When On the Eve, the new rock musical about time travelers, written by Michael Federico and Home by Hovercraft's Seth and Sean Magill, opened at the Magnolia Lounge in late 2012, it was an instant hit with critics and theatergoers. The performances were stellar but just as impressive were things director and designer Jeffrey Schmidt did to make a no-budget production look and feel like a million bucks. Long interested in sustainable design for the stage, Schmidt recycled bits and bobs of other shows' scenery, plus kids' drawings, stuff pulled from Dumpsters and, in a final swoosh of theatrical drama, a swath of parachute silk that flew over the audience like a rippling piece of blue sky. Schmidt, a longtime director and designer at Theatre Three (he directed and designed the spiffy dark comedy Enron there earlier this year), gets to enlarge On the Eve when that theater restages it for a longer run in 2014. Watch, he'll do more with less than any show you've ever seen there.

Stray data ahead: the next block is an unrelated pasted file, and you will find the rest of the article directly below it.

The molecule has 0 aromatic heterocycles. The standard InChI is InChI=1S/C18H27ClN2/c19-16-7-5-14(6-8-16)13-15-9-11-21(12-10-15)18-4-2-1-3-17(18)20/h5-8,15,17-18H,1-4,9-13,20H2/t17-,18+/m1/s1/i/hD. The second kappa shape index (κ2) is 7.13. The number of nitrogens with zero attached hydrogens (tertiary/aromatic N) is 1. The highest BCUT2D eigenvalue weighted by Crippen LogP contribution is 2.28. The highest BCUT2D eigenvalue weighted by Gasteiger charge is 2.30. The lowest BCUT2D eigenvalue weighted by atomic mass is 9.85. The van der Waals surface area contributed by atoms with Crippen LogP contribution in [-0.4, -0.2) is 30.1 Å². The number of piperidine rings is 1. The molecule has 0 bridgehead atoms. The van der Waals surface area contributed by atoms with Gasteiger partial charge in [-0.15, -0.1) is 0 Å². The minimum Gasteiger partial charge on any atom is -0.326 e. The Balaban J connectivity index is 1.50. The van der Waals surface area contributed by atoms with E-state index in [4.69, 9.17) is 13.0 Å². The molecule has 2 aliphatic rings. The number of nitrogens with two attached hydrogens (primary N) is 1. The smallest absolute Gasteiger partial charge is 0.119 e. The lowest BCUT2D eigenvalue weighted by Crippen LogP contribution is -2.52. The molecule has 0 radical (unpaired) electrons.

What makes a great honky-tonk? In fact, what makes a honky-tonk at all, instead of just a bar that plays country music sometimes? It's a few key ingredients: A spacious, well-used wooden dance floor, no fewer than three places you can buy your Lone Star and a commitment to some Wild West ideal shared by patrons and staff alike. Round-Up Saloon in Oak Lawn possesses all three. You'll see better line-dancing there than at Love and War or Billy Bob's or anywhere else around (maybe it's the lessons the place offers three nights a week), and the company's fine along any of the joint's several hundred feet of bar space. Sometimes, a cowboy just needs another cowboy.